Jockey Insurance Costs Threaten Montana Racetracks

Horse racing has struggled in Montana for the past 10 years, but the blow of skyrocketing jockey insurance costs have left some tracks pondering whether to close their doors forever.

While racing facilities in Miles City, Billings, and Great Falls have committed to race for at least one more year, those in Missoula and Kalispell are on the fence as to whether they'll be able to foot the bill.

The five tracks are scheduled to race a total of 29 days from May 14 through Sept. 24.

Missoula County commissioners were given an advisory board recommendation March 22 for horses to keep racing at their track in 2006. Many on the board believed it would be more costly to cancel racing than it would pay increased insurance costs. Final decisions on whether Missoula and Kalispell will hold their regular meets this summer will be made by the commissioners in their respective counties the week of March 27.

In February, Mather & Co., a national firm that insures all five Montana tracks, announced insurance rates that have risen from about $1,200 per race day with a $1,000 deductible to more than $2,000, plus a $10,000 deposit and a $10,000 deductible per accident claim. Overall, on-track accident insurance coverage increased from $100,000 to $500,000.

"We've had our nose to the grindstone to make our income match expenses for nine years," said Ben Carlson, director of racing at Yellowstone Downs at Metro Park in Billings. He said most other tracks in the state have been tied to city or county commissioners for funds. "Their events are tied to their fairs," he said.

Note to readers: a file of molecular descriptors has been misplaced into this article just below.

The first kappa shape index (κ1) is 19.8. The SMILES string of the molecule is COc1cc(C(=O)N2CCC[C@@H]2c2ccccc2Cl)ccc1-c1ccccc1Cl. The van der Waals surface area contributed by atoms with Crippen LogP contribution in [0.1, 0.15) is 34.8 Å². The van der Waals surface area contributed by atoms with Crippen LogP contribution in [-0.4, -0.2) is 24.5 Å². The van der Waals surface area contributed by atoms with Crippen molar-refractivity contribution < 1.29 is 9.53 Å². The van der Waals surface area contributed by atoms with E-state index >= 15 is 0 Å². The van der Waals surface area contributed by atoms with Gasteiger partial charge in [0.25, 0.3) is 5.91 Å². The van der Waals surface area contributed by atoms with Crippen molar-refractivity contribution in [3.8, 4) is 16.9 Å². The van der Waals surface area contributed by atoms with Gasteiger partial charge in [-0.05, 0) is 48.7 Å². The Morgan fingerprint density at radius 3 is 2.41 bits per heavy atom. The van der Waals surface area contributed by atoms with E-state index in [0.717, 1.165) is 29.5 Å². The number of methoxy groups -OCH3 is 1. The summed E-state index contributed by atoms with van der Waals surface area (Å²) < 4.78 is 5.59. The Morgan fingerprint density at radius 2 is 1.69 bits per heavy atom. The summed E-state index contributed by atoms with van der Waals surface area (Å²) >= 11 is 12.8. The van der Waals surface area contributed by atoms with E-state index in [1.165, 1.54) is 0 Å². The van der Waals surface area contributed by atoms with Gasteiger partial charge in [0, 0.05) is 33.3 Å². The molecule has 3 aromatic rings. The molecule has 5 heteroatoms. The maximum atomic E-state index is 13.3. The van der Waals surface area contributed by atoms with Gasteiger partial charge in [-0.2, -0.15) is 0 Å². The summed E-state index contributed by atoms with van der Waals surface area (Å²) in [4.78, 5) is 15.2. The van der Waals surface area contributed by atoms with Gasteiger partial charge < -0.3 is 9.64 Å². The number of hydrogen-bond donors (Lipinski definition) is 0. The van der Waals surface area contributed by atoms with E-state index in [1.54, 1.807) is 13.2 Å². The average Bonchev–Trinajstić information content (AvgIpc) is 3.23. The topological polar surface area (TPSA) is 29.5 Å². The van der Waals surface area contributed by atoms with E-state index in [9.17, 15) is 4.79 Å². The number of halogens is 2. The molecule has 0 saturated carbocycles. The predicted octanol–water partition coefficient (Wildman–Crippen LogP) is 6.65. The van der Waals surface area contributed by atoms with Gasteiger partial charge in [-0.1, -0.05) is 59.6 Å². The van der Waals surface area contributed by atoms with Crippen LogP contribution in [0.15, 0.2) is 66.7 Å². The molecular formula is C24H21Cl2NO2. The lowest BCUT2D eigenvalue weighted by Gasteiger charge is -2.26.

Carlson said his track had decided to stay up and running, even before the state offered to fund racing facilities for catastrophic accidents. "Come to hell and high water, we're scheduled for eight dates and we're going to run them," he said.

Lori Cox, marketing manager for the Montana Expo Park in Great Falls, said the insurance money would come from a simulcast fund for the 2007 season, "which pretty much puts an end (to our track) at 2007," she said. "We don't know what's going to happen, but the situation looks very dire for 2007, and (using simulcast funds) simply is a mandate for this year just to get us running."

Jockey insurance is paid by Montana's fairgrounds and racetracks, not the jockeys themselves. Since they have up to two years to file a claim, the cost of medical care and insurance is open for a lengthy amount of time after a race is finished, fairgrounds officials said.

In addition to being able to borrow from future simulcast funds, Sam Murfitt, executive director of the Montana Board of Horse Racing, said he and his board had agreed to free up another $10,000 for tracks to pay the initial insurance premium this year.

"What we're looking at right now (with rising insurance costs) has upset the apple cart, and they're putting their nose to the grindstone and taking on some financial responsibility they haven't had to do in the past," Carlson said of the tracks.

Carlson said Yellowstone Downs might pick up some of the Missoula and Kalispell dates should they decide to discontinue the sport in 2006. "I don't look at that to happen, though," he said. "I think they'll get off the pot and decide to run."

With horse racing traditions dating back nearly 100 years, track officials are more than disheartened about the situation.

"It's very discouraging that the impact of an insurance issue would actually erase the sport from the state," Cox said. "And that's basically what we're facing. Horse racing is heavily subsidized. It hasn't been making its own way at our track, or at others. This has been a slow death process, and though we were committed to continuing the sport and trying to make it run regardless, (the insurance issue) is almost like a nail in the coffin--it's a brutal blow to horse racing."

"We know we can't continue like we have for years," Carlson said. "We need more race days, higher purses, and we need to reduce the costs of the horsemen coming to the track. Unfortunately, we can't make a move in that direction in 2006, but hopefully in the future we can come out of it and continue."